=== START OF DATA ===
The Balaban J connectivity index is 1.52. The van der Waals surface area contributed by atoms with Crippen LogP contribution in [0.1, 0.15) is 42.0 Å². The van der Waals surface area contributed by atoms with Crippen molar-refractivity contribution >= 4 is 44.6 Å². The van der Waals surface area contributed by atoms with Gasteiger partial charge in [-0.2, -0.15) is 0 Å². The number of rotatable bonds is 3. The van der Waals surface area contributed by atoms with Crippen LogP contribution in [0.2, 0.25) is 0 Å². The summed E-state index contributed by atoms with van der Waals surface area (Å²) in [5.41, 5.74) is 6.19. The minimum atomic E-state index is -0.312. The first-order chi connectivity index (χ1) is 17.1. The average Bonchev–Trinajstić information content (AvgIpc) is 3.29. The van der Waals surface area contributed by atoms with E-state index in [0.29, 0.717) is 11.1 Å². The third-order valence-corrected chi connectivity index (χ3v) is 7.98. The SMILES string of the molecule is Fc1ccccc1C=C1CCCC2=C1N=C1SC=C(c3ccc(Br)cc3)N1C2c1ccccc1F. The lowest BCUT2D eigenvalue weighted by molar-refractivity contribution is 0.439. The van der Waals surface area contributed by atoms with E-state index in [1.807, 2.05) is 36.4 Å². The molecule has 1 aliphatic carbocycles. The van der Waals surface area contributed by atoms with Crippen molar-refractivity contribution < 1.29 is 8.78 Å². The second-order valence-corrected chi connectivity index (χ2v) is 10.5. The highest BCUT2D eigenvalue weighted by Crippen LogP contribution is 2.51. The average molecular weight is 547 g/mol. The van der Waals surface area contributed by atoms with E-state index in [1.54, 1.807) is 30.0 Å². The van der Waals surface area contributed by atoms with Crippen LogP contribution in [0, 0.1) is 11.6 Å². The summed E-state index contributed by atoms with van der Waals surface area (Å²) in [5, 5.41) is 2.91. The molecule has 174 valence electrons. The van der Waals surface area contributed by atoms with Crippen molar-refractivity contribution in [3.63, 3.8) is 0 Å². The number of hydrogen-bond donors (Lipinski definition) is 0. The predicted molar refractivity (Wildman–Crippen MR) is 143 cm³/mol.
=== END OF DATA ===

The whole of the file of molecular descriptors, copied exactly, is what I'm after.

The Balaban J connectivity index is 1.52. The van der Waals surface area contributed by atoms with Crippen LogP contribution in [0.1, 0.15) is 42.0 Å². The van der Waals surface area contributed by atoms with Crippen molar-refractivity contribution >= 4 is 44.6 Å². The van der Waals surface area contributed by atoms with Gasteiger partial charge in [-0.2, -0.15) is 0 Å². The number of rotatable bonds is 3. The van der Waals surface area contributed by atoms with Crippen LogP contribution in [0.2, 0.25) is 0 Å². The summed E-state index contributed by atoms with van der Waals surface area (Å²) in [5.41, 5.74) is 6.19. The minimum atomic E-state index is -0.312. The first-order chi connectivity index (χ1) is 17.1. The average Bonchev–Trinajstić information content (AvgIpc) is 3.29. The van der Waals surface area contributed by atoms with E-state index in [0.29, 0.717) is 11.1 Å². The third-order valence-corrected chi connectivity index (χ3v) is 7.98. The SMILES string of the molecule is Fc1ccccc1C=C1CCCC2=C1N=C1SC=C(c3ccc(Br)cc3)N1C2c1ccccc1F. The lowest BCUT2D eigenvalue weighted by molar-refractivity contribution is 0.439. The van der Waals surface area contributed by atoms with E-state index in [1.807, 2.05) is 36.4 Å². The molecule has 1 aliphatic carbocycles. The van der Waals surface area contributed by atoms with Crippen molar-refractivity contribution < 1.29 is 8.78 Å². The second-order valence-corrected chi connectivity index (χ2v) is 10.5. The highest BCUT2D eigenvalue weighted by Crippen LogP contribution is 2.51. The average molecular weight is 547 g/mol. The van der Waals surface area contributed by atoms with E-state index in [1.54, 1.807) is 30.0 Å². The van der Waals surface area contributed by atoms with Crippen LogP contribution in [0, 0.1) is 11.6 Å². The summed E-state index contributed by atoms with van der Waals surface area (Å²) in [5, 5.41) is 2.91. The molecule has 174 valence electrons. The van der Waals surface area contributed by atoms with Crippen molar-refractivity contribution in [3.63, 3.8) is 0 Å². The number of hydrogen-bond donors (Lipinski definition) is 0. The predicted molar refractivity (Wildman–Crippen MR) is 143 cm³/mol.